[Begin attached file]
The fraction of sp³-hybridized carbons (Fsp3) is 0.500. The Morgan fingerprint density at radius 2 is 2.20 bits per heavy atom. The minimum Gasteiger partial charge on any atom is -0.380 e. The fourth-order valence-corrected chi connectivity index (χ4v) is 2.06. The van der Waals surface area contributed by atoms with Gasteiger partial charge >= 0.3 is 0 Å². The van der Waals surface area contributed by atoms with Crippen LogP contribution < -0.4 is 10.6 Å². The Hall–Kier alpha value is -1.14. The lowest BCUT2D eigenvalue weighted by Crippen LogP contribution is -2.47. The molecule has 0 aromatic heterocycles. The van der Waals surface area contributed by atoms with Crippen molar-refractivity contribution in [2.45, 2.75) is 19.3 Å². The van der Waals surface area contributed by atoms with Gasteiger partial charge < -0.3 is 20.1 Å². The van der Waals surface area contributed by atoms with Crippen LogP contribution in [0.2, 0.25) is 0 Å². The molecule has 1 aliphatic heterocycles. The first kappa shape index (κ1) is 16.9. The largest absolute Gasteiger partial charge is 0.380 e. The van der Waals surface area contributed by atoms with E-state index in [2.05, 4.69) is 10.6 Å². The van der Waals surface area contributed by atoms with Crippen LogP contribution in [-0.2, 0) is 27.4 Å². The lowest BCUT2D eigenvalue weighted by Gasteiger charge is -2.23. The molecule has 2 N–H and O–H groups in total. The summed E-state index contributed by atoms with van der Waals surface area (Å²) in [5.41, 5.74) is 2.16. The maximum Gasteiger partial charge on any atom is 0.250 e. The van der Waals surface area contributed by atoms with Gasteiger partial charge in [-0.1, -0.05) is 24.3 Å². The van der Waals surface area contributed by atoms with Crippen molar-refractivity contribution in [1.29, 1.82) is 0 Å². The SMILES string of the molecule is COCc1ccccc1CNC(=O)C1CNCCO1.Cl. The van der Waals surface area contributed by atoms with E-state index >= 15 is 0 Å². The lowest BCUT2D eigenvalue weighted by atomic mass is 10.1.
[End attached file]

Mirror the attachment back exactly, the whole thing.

The fraction of sp³-hybridized carbons (Fsp3) is 0.500. The Morgan fingerprint density at radius 2 is 2.20 bits per heavy atom. The minimum Gasteiger partial charge on any atom is -0.380 e. The fourth-order valence-corrected chi connectivity index (χ4v) is 2.06. The van der Waals surface area contributed by atoms with Gasteiger partial charge >= 0.3 is 0 Å². The van der Waals surface area contributed by atoms with Crippen LogP contribution < -0.4 is 10.6 Å². The Hall–Kier alpha value is -1.14. The lowest BCUT2D eigenvalue weighted by Crippen LogP contribution is -2.47. The molecule has 0 aromatic heterocycles. The van der Waals surface area contributed by atoms with Crippen molar-refractivity contribution in [2.45, 2.75) is 19.3 Å². The van der Waals surface area contributed by atoms with Gasteiger partial charge < -0.3 is 20.1 Å². The van der Waals surface area contributed by atoms with Crippen LogP contribution in [0.2, 0.25) is 0 Å². The molecule has 1 aliphatic heterocycles. The first kappa shape index (κ1) is 16.9. The largest absolute Gasteiger partial charge is 0.380 e. The van der Waals surface area contributed by atoms with E-state index in [2.05, 4.69) is 10.6 Å². The van der Waals surface area contributed by atoms with Crippen LogP contribution in [-0.2, 0) is 27.4 Å². The lowest BCUT2D eigenvalue weighted by Gasteiger charge is -2.23. The molecule has 2 N–H and O–H groups in total. The summed E-state index contributed by atoms with van der Waals surface area (Å²) in [5.41, 5.74) is 2.16. The maximum Gasteiger partial charge on any atom is 0.250 e. The van der Waals surface area contributed by atoms with Gasteiger partial charge in [-0.1, -0.05) is 24.3 Å². The van der Waals surface area contributed by atoms with Crippen molar-refractivity contribution in [1.29, 1.82) is 0 Å². The SMILES string of the molecule is COCc1ccccc1CNC(=O)C1CNCCO1.Cl. The van der Waals surface area contributed by atoms with E-state index >= 15 is 0 Å². The lowest BCUT2D eigenvalue weighted by atomic mass is 10.1.